The Loss Of A Local Icon, Community Member
It was with profound sadness I read of the recent passing of Sadie Oag, (The Post-Journal, July 8.) Her quick sweet smile, bright eyes and excellent insights will be long remembered and sorely missed.
Sadie and her husband Hugh were icons within Chautauqua County’s dairy farm community. They were personable, intelligent people, both as individuals and as a couple. Their public face was always bright and cheerful, always exhibiting a quiet, upbeat confidence in the face of life’s difficulties, albeit as dairy farmers they certainly faced their share.
Natives of Scotland and childhood sweethearts, they had to face the fact their economic opportunities in post-war Scotland were severely limited and if they were to better themselves they had to find the courage to emigrate, leaving all they had ever known behind. Hugh left first to work as a herdsman in Canada in 1951, then returning to Scotland to bring Sadie to their new home in 1953. They then pulled-up stakes for the U.S. in 1960, settling here in Chautauqua County in another herdsman position until they eventually bought a farm they dubbed “Dalmore Holsteins” in Towerville in 1972. There they centered their lives around the breeding, care and management of the Holstein cow. Through daunting hard work, shrewd, frugal management and untold gallons of hot coffee they made a good farm an excellent one, while skillfully breeding a top herd of Holstein cattle.
Farm life came as second nature to Hugh, a born farm boy, but Sadie was “town raised”, so along with adapting to a new land and culture she also had to adapt to a new lifestyle. With Hugh’s expert guidance and her own diligence she rose to the occasion in spectacular fashion, becoming as well versed in her new situation as the best of farm girls. In the doing she became not merely a helpmate, but a full partner to Hugh in every sense of the word. In what has has to be seen as a serious understatement, she modestly dismissed this entire accomplishment by saying: “It wasn’t difficult, we did it together.”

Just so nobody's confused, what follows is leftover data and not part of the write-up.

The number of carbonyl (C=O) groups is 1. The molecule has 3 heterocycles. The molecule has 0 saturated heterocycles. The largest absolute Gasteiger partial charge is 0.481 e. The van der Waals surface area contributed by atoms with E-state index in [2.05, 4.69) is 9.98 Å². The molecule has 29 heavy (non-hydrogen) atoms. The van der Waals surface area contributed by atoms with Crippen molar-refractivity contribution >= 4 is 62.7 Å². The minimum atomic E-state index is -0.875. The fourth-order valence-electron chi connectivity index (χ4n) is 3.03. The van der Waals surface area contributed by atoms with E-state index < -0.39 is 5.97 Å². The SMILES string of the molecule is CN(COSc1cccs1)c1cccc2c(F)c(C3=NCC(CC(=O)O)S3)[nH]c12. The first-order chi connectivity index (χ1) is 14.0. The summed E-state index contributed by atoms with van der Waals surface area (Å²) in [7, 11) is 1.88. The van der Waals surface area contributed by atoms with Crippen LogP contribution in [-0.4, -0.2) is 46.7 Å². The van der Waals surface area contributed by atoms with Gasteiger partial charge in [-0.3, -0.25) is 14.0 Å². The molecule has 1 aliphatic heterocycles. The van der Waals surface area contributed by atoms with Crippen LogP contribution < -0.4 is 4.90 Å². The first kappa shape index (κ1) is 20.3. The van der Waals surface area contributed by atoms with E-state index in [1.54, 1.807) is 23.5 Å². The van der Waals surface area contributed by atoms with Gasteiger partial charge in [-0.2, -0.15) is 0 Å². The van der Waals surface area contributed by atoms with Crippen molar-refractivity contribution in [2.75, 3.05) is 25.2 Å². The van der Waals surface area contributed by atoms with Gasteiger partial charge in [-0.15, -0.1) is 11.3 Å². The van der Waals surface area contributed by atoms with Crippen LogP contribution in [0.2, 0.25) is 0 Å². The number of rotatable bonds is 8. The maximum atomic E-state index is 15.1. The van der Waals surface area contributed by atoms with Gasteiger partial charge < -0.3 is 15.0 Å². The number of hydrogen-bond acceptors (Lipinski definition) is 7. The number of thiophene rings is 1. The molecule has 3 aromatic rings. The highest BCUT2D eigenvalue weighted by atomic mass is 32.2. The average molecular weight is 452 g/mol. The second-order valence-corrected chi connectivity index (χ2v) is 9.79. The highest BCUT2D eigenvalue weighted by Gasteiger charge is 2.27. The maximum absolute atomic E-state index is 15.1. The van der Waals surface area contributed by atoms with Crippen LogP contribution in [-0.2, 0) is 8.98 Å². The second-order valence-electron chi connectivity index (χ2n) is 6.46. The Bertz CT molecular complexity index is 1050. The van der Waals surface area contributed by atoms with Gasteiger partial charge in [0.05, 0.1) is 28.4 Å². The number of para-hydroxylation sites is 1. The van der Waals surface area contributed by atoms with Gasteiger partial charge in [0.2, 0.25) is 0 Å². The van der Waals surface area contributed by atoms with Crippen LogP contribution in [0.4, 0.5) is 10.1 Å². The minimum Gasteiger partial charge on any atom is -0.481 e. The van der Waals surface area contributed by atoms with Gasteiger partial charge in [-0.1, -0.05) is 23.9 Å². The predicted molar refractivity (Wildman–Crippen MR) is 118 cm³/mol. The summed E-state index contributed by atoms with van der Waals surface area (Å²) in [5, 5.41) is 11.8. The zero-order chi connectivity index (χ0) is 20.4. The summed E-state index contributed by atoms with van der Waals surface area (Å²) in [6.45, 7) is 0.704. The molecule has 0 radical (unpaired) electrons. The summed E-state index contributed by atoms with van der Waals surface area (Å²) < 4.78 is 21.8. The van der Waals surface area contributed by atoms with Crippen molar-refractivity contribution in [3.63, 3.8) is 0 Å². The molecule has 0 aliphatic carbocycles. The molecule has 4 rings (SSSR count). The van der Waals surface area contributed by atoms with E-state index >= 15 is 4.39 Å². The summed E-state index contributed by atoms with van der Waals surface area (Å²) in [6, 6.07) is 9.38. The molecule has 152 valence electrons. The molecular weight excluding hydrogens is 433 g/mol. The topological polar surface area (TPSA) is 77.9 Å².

In reflecting on the Oags, those who knew them will most remember their friendliness, work ethic, pursuit of excellence and willingness to contribute to their piers and community. As far as human nature allows, Hugh and Sadie were the equal halves of a perfect whole.
Those who morbidly fear what immigrants might potentially bring to our shores would do well to reflect on what the Oags brought to Chautauqua County. A wise man once reflected Scotch Whiskey was Scotland’s second most important gift to the world; her most important contribution being her courageous and talented sons and daughters.
The Oags are a perfect example of that observation. They came here wanting to be good farmers – in the pursuit of that goal they also became excellent Americans.
May this extraordinary lady forever rest in peace next to the extraordinary man she shared a life long love with, under the sod of their adopted homeland.
Nate Wilson is a Sinclairville resident.